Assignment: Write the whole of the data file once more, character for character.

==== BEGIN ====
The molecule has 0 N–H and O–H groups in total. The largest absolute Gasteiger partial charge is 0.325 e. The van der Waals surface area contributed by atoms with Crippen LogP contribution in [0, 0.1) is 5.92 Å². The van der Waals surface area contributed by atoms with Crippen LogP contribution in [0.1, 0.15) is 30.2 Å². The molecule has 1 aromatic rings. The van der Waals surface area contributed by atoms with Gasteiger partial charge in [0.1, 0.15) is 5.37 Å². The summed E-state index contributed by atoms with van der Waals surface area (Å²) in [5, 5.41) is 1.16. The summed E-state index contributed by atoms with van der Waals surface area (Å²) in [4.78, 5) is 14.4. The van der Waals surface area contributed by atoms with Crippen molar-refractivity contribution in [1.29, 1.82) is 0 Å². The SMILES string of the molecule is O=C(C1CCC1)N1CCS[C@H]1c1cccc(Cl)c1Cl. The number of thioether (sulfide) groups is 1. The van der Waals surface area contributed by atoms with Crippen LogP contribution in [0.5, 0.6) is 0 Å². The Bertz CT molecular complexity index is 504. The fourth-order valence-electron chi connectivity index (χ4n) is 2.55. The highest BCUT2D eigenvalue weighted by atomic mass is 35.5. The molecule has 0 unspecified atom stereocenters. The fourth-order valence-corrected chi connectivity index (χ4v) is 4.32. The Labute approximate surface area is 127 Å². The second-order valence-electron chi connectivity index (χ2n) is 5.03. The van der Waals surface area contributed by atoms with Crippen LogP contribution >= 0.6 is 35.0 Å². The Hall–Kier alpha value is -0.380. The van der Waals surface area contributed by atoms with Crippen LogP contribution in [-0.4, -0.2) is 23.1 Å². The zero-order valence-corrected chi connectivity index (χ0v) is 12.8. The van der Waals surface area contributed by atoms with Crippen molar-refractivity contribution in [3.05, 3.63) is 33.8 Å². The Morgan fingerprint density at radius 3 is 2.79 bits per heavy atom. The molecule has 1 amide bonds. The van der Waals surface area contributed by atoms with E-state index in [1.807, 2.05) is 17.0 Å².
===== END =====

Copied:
The molecule has 0 N–H and O–H groups in total. The largest absolute Gasteiger partial charge is 0.325 e. The van der Waals surface area contributed by atoms with Crippen LogP contribution in [0, 0.1) is 5.92 Å². The van der Waals surface area contributed by atoms with Crippen LogP contribution in [0.1, 0.15) is 30.2 Å². The molecule has 1 aromatic rings. The van der Waals surface area contributed by atoms with Gasteiger partial charge in [0.1, 0.15) is 5.37 Å². The summed E-state index contributed by atoms with van der Waals surface area (Å²) in [5, 5.41) is 1.16. The summed E-state index contributed by atoms with van der Waals surface area (Å²) in [4.78, 5) is 14.4. The van der Waals surface area contributed by atoms with Crippen molar-refractivity contribution in [1.29, 1.82) is 0 Å². The SMILES string of the molecule is O=C(C1CCC1)N1CCS[C@H]1c1cccc(Cl)c1Cl. The number of thioether (sulfide) groups is 1. The van der Waals surface area contributed by atoms with Crippen LogP contribution in [0.5, 0.6) is 0 Å². The Bertz CT molecular complexity index is 504. The fourth-order valence-electron chi connectivity index (χ4n) is 2.55. The highest BCUT2D eigenvalue weighted by atomic mass is 35.5. The molecule has 0 unspecified atom stereocenters. The fourth-order valence-corrected chi connectivity index (χ4v) is 4.32. The Labute approximate surface area is 127 Å². The second-order valence-electron chi connectivity index (χ2n) is 5.03. The van der Waals surface area contributed by atoms with Crippen LogP contribution >= 0.6 is 35.0 Å². The Hall–Kier alpha value is -0.380. The van der Waals surface area contributed by atoms with Crippen LogP contribution in [-0.4, -0.2) is 23.1 Å². The zero-order valence-corrected chi connectivity index (χ0v) is 12.8. The van der Waals surface area contributed by atoms with Crippen molar-refractivity contribution in [3.05, 3.63) is 33.8 Å². The Morgan fingerprint density at radius 3 is 2.79 bits per heavy atom. The molecule has 1 amide bonds. The van der Waals surface area contributed by atoms with E-state index in [1.807, 2.05) is 17.0 Å².